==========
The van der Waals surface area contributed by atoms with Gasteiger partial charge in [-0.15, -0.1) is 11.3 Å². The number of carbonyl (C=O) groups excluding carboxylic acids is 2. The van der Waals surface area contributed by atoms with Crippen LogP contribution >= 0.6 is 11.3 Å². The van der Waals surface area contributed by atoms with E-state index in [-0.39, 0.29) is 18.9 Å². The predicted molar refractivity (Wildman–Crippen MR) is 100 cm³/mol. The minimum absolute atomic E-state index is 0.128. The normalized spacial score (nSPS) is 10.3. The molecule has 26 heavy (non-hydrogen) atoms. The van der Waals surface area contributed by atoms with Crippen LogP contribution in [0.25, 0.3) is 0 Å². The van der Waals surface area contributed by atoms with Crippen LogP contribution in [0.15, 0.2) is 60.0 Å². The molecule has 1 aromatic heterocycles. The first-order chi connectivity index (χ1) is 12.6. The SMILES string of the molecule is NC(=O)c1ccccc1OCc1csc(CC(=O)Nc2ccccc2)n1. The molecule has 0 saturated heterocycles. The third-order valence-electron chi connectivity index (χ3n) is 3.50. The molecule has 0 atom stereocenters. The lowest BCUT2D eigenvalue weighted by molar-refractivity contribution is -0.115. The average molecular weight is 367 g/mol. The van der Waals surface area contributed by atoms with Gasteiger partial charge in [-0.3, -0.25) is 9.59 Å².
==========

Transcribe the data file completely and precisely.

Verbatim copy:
The van der Waals surface area contributed by atoms with Gasteiger partial charge in [-0.15, -0.1) is 11.3 Å². The number of carbonyl (C=O) groups excluding carboxylic acids is 2. The van der Waals surface area contributed by atoms with Crippen LogP contribution >= 0.6 is 11.3 Å². The van der Waals surface area contributed by atoms with E-state index in [-0.39, 0.29) is 18.9 Å². The predicted molar refractivity (Wildman–Crippen MR) is 100 cm³/mol. The minimum absolute atomic E-state index is 0.128. The normalized spacial score (nSPS) is 10.3. The molecule has 26 heavy (non-hydrogen) atoms. The van der Waals surface area contributed by atoms with Crippen LogP contribution in [0.25, 0.3) is 0 Å². The van der Waals surface area contributed by atoms with Crippen LogP contribution in [0.15, 0.2) is 60.0 Å². The molecule has 1 aromatic heterocycles. The first-order chi connectivity index (χ1) is 12.6. The SMILES string of the molecule is NC(=O)c1ccccc1OCc1csc(CC(=O)Nc2ccccc2)n1. The molecule has 0 saturated heterocycles. The third-order valence-electron chi connectivity index (χ3n) is 3.50. The molecule has 0 atom stereocenters. The lowest BCUT2D eigenvalue weighted by molar-refractivity contribution is -0.115. The average molecular weight is 367 g/mol. The van der Waals surface area contributed by atoms with Gasteiger partial charge in [-0.3, -0.25) is 9.59 Å².